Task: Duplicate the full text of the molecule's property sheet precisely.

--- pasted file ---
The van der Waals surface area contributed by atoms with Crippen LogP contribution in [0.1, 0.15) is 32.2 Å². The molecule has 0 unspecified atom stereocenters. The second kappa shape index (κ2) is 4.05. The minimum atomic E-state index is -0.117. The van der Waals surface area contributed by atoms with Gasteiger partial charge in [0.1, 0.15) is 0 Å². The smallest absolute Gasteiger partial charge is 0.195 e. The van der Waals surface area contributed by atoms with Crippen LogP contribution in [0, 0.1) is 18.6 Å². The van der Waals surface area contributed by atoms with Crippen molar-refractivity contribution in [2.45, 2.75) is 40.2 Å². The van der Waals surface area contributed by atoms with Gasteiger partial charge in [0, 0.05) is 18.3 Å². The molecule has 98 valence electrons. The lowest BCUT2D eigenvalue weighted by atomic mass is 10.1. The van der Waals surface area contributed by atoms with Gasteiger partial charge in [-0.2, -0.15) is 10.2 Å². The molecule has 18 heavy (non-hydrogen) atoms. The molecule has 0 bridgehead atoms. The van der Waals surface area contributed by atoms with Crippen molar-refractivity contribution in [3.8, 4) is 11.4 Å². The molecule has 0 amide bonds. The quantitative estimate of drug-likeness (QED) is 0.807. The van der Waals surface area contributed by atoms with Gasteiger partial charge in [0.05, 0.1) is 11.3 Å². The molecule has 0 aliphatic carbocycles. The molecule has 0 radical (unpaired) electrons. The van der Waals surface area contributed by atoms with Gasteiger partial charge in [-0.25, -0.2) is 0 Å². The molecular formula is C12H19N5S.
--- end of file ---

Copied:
The van der Waals surface area contributed by atoms with Crippen LogP contribution in [0.1, 0.15) is 32.2 Å². The molecule has 0 unspecified atom stereocenters. The second kappa shape index (κ2) is 4.05. The minimum atomic E-state index is -0.117. The van der Waals surface area contributed by atoms with Gasteiger partial charge in [0.1, 0.15) is 0 Å². The smallest absolute Gasteiger partial charge is 0.195 e. The van der Waals surface area contributed by atoms with Crippen LogP contribution in [0, 0.1) is 18.6 Å². The van der Waals surface area contributed by atoms with Crippen molar-refractivity contribution in [2.45, 2.75) is 40.2 Å². The van der Waals surface area contributed by atoms with Gasteiger partial charge in [0, 0.05) is 18.3 Å². The molecule has 98 valence electrons. The lowest BCUT2D eigenvalue weighted by atomic mass is 10.1. The van der Waals surface area contributed by atoms with Gasteiger partial charge in [-0.2, -0.15) is 10.2 Å². The molecule has 18 heavy (non-hydrogen) atoms. The molecule has 0 bridgehead atoms. The van der Waals surface area contributed by atoms with Crippen molar-refractivity contribution in [3.8, 4) is 11.4 Å². The molecule has 0 amide bonds. The quantitative estimate of drug-likeness (QED) is 0.807. The van der Waals surface area contributed by atoms with Gasteiger partial charge in [0.05, 0.1) is 11.3 Å². The molecule has 0 aliphatic carbocycles. The molecule has 0 radical (unpaired) electrons. The van der Waals surface area contributed by atoms with Gasteiger partial charge in [-0.25, -0.2) is 0 Å². The molecular formula is C12H19N5S.